Later that day, the chorus got the call to perform before the president at the interfaith healing service. That meant getting up at 6 a.m., heading over to the Boston Children’s Chorus office, going to the cathedral, then going through security, Khamari said.
“Of course, everyone was excited to do that,” Khamari said about the performance.
He has sung with the chorus, which was launched in 2003, for five years. The chorus has a mission to unite the city’s diverse communities through music, and it has 450 singers that represent 50 of Boston’s urban and suburban neighborhoods, with 11 choirs in four Boston locations, according to the group’s website.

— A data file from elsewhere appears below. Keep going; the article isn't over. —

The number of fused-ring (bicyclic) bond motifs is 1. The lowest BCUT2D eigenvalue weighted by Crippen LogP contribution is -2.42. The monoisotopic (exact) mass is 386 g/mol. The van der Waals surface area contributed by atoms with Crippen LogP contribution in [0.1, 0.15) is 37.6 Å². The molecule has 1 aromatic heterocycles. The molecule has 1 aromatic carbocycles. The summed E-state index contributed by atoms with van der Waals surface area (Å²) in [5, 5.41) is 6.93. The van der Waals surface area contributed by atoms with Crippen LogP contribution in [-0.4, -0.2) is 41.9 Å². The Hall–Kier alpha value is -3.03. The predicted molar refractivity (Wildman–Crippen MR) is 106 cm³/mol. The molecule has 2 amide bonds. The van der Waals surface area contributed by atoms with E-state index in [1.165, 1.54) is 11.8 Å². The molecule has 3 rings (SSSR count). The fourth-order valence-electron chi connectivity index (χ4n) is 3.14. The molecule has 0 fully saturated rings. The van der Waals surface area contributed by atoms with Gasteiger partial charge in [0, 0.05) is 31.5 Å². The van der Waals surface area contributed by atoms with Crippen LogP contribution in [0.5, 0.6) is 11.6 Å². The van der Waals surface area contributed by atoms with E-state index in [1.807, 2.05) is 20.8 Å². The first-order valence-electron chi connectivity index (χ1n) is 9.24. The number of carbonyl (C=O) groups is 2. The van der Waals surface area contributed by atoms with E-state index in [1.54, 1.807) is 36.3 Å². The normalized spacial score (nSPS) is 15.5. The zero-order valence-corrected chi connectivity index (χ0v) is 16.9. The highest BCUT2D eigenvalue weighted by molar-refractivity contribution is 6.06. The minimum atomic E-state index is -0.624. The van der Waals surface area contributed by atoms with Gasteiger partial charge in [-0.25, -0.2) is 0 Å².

“There was a feeling we really wanted to represent the communities well,” Khamari said. The chorus also wanted to help people deal with the horrific events on Monday through music. “We wanted to be a support system.”
The chance to perform in front of the president was tempered by the thought that it was the result of what had happened.
“It came up in the group,” Khamari said. “We would rather not have it happen at all.”
The ballad, he said, reflected the mood of the service. It’s a slow and sorrowful song, but it also comes with an uplifting message at the end.
Chorus members knew they had a heavy responsibility to represent the city well, Khamari said.
“We were all so anxious to do it,” he said.
Staff writer Ethan Forman can be reached at 978-338-2673, by email at email@example.com or on Twitter at @DanverSalemNews.